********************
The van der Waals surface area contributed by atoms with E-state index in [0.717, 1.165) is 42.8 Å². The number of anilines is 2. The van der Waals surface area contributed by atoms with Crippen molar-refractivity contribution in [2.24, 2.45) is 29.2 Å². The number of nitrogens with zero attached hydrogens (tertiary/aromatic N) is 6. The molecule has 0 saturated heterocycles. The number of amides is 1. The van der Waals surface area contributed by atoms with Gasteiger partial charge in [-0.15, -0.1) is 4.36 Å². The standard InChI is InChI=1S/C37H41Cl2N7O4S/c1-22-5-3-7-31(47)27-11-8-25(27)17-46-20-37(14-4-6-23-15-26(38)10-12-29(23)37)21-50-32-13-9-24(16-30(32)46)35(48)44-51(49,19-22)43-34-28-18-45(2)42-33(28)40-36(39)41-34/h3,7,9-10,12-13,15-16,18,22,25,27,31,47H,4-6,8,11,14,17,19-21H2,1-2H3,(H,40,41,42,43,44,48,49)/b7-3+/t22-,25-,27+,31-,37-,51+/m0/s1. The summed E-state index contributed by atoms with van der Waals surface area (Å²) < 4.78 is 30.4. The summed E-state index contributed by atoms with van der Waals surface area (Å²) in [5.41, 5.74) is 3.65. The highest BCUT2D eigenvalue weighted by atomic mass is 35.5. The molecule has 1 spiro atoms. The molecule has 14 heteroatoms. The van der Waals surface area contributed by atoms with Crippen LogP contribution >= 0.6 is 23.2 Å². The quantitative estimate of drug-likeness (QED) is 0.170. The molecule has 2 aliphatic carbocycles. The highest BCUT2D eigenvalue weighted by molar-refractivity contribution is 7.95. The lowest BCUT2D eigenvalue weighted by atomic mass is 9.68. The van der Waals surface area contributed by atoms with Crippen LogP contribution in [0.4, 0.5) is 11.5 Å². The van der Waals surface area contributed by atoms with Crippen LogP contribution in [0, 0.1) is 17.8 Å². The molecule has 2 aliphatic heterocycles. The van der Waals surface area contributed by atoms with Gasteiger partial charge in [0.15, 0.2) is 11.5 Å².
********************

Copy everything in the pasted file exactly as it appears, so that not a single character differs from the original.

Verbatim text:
The van der Waals surface area contributed by atoms with E-state index in [0.717, 1.165) is 42.8 Å². The number of anilines is 2. The van der Waals surface area contributed by atoms with Crippen molar-refractivity contribution in [2.24, 2.45) is 29.2 Å². The number of nitrogens with zero attached hydrogens (tertiary/aromatic N) is 6. The molecule has 0 saturated heterocycles. The number of amides is 1. The van der Waals surface area contributed by atoms with Gasteiger partial charge in [-0.15, -0.1) is 4.36 Å². The standard InChI is InChI=1S/C37H41Cl2N7O4S/c1-22-5-3-7-31(47)27-11-8-25(27)17-46-20-37(14-4-6-23-15-26(38)10-12-29(23)37)21-50-32-13-9-24(16-30(32)46)35(48)44-51(49,19-22)43-34-28-18-45(2)42-33(28)40-36(39)41-34/h3,7,9-10,12-13,15-16,18,22,25,27,31,47H,4-6,8,11,14,17,19-21H2,1-2H3,(H,40,41,42,43,44,48,49)/b7-3+/t22-,25-,27+,31-,37-,51+/m0/s1. The summed E-state index contributed by atoms with van der Waals surface area (Å²) < 4.78 is 30.4. The summed E-state index contributed by atoms with van der Waals surface area (Å²) in [5.41, 5.74) is 3.65. The highest BCUT2D eigenvalue weighted by atomic mass is 35.5. The molecule has 1 spiro atoms. The molecule has 14 heteroatoms. The van der Waals surface area contributed by atoms with Crippen LogP contribution >= 0.6 is 23.2 Å². The quantitative estimate of drug-likeness (QED) is 0.170. The molecule has 2 aliphatic carbocycles. The highest BCUT2D eigenvalue weighted by molar-refractivity contribution is 7.95. The lowest BCUT2D eigenvalue weighted by atomic mass is 9.68. The van der Waals surface area contributed by atoms with Crippen LogP contribution in [0.4, 0.5) is 11.5 Å². The van der Waals surface area contributed by atoms with Crippen LogP contribution in [0, 0.1) is 17.8 Å². The molecule has 2 aliphatic heterocycles. The van der Waals surface area contributed by atoms with Gasteiger partial charge in [0.15, 0.2) is 11.5 Å².